}
      }
    `,
    variables: {
      netlifyID: user.id,
      stripeID: customer.id,
    },
  });

  return {
    statusCode: 200,
    body: JSON.stringify({
      app_metadata: {
        roles: ['free'],
      },
    }),
  };
};

This function will be called whenever someone signs up to the site. It pulls the user info out of the event body, then creates a new Stripe customer using the user email and subscribes that user to the free subscription plan.

Next, it sends a mutation to Fauna that stores the Netlify and Stripe IDs together so you know which user is which.

Finally, it returns an object with app_metadata, which is how you’re able to control user roles.

Heads up! This post isn’t going to cover GraphQL (which is what the query/variables in the code above are), but Eve Porcello has created a ton of great content to teach you how it works, including this excellent overview of how GraphQL works.

Save this function, commit your changes, and push them to the site. This hook needs to be deployed to work, since it’s not possible for Netlify to call your localhost remotely.

Once the site is deployed, delete the original user in the Netlify Identity tab and sign up again. This will trigger the new identity-signup function and create Stripe and Fauna entries.

Once you verify your email, you’ll see the free tier content after logging in.

The UI showing only the free content after creating a new user.

If you check the newly created user in the Netlify dashboard, you’ll see that the free role was automatically added!

Netlify Identity dashboard showing a user with the free role applied after signup.

Head to your Stripe dashboard and click “Customers” to see that a new customer with the same email as your user was created in Stripe.

Customer in the Stripe dashboard.

And if you check the Fauna database, a new User entry has been created with the Netlify and Stripe IDs for this user.

User entry in the Fauna dashboard.

At this point, you’ve successfully set up a full integration between Stripe, Fauna, and Netlify! Holy buckets!

In the next section, you’ll add support for allowing users to change their subscription status and write the code to automatically update their role based on the changes.

Heads up! If you don’t want to offer a free plan, you can create a subscription with Stripe Checkout instead.

Allow users to manage their subscription level

To allow your users to modify their subscriptions and access the protected content, you’ll be using the Stripe Billing customer portal, which allows you to avoid all of the complexity, stress, and security overhead of managing user data and payment information — Stripe handles all of the compliance and risk mitigation for you so you can focus on building great web experiences instead!

The billing portal works by creating a unique link for each customer that’s specific to your store. To do this, you’ll need to use your Stripe secret key, which means adding a serverless function — this keeps the key secure by making sure it’s not available in the browser.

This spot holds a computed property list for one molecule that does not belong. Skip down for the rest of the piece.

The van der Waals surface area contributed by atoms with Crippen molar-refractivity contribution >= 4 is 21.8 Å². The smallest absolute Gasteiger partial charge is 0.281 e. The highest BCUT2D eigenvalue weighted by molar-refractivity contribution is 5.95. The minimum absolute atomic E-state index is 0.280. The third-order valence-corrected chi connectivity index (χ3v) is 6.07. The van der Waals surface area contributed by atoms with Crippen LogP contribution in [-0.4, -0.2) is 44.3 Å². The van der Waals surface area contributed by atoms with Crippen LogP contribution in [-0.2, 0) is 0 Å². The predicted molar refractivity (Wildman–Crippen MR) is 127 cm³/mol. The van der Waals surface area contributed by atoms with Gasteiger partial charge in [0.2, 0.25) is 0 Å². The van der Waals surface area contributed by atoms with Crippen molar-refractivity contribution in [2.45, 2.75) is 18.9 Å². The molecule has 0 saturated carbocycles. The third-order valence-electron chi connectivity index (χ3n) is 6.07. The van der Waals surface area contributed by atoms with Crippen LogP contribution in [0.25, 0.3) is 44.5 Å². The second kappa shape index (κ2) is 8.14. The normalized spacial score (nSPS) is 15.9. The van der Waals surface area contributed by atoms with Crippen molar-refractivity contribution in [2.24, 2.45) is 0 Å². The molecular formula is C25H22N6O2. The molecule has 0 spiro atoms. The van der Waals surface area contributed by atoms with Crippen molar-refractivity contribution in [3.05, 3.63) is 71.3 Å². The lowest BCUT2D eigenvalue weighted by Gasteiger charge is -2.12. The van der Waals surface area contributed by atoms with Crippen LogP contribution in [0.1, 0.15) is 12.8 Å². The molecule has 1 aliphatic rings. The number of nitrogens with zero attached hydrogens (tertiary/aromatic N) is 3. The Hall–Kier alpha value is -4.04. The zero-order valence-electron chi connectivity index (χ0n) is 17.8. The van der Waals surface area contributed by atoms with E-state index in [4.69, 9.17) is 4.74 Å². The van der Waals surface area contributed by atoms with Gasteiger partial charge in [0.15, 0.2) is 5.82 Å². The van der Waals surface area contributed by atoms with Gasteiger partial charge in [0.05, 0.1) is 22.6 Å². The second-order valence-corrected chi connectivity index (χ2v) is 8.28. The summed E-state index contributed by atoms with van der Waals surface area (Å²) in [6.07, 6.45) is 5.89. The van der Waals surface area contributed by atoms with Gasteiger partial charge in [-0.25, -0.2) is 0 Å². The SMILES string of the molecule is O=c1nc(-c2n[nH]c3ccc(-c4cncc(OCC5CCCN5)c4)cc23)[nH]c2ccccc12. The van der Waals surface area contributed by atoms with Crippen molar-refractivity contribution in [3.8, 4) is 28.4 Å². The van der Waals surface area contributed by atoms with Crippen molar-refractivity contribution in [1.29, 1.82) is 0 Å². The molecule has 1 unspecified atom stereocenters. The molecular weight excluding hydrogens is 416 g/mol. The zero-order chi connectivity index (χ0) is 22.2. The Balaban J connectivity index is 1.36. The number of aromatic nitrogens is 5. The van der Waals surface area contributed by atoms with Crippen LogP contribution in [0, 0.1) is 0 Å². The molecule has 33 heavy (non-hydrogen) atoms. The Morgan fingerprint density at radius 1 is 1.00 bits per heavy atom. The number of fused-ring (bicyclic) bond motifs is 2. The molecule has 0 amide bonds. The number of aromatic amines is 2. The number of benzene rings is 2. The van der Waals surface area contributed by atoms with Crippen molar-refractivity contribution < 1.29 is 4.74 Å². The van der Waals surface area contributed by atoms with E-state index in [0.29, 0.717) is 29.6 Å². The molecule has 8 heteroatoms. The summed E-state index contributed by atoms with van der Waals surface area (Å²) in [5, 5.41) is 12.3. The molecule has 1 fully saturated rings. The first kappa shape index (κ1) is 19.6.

Create a new file at functions/create-manage-link.js and add the following inside:

const stripe = require('stripe')(process.env.STRIPE_SECRET_KEY);
const { faunaFetch } = require('./utils/fauna');

exports.handler = async (_event, context) => {
  const { user } = context.clientContext;

  const result = await faunaFetch({
    query: `
      query ($netlifyID: ID!) {
        getUserByNetlifyID(netlifyID: $netlifyID) {
          stripeID
        }
      }
    `,
    variables: {
      netlifyID: user.sub,
    },
  });

  const { stripeID } = result.data.getUserByNetlifyID;

  const link = await stripe.billingPortal.sessions.create({
    customer: stripeID,
    return_url: process.env.URL,
  });

  return {
    statusCode: 200,
    body: JSON.stringify(link.url),
  };
};

This function will:

  1. Get the current user from Netlify Identity
  2. Look up the Stripe customer ID by sending a getUserByNetlifyID query to Fauna
  3. Send the stripeID and the site’s URL (which Netlify provides in process.env.URL) to create a new billing portal link
  4. Return the generated link to the billing portal

To use this function, open up src/index.html and make the following changes to the updateUserInfo function:

  const updateUserInfo = (user) => {
    const container = document.querySelector('.user-info');

    // cloning the buttons removes existing event listeners
    const b1 = button1.cloneNode(true);
    const b2 = button2.cloneNode(true);

    // empty the user info div
    container.innerHTML = '';

    if (user) {
      b1.innerText = 'Log Out';
      b1.addEventListener('click', () => {
        netlifyIdentity.logout();
      });

      b2.innerText = 'Manage Subscription';
      b2.addEventListener('click', () => {
-       // TODO handle subscription management
+       fetch('/.netlify/functions/create-manage-link', {
+         method: 'POST',
+         headers: {
+           Authorization: `Bearer ${user.token.access_token}`,
+         },
+       })
+         .then((res) => res.json())
+         .then((link) => {
+           window.location.href = link;
+         })
+         .catch((err) => console.error(err));
      });
    } else {
      // if no one is logged in, show login/signup options
      b1.innerText = 'Log In';
      b1.addEventListener('click', login);

      b2.innerText = 'Sign Up';
      b2.addEventListener('click', signup);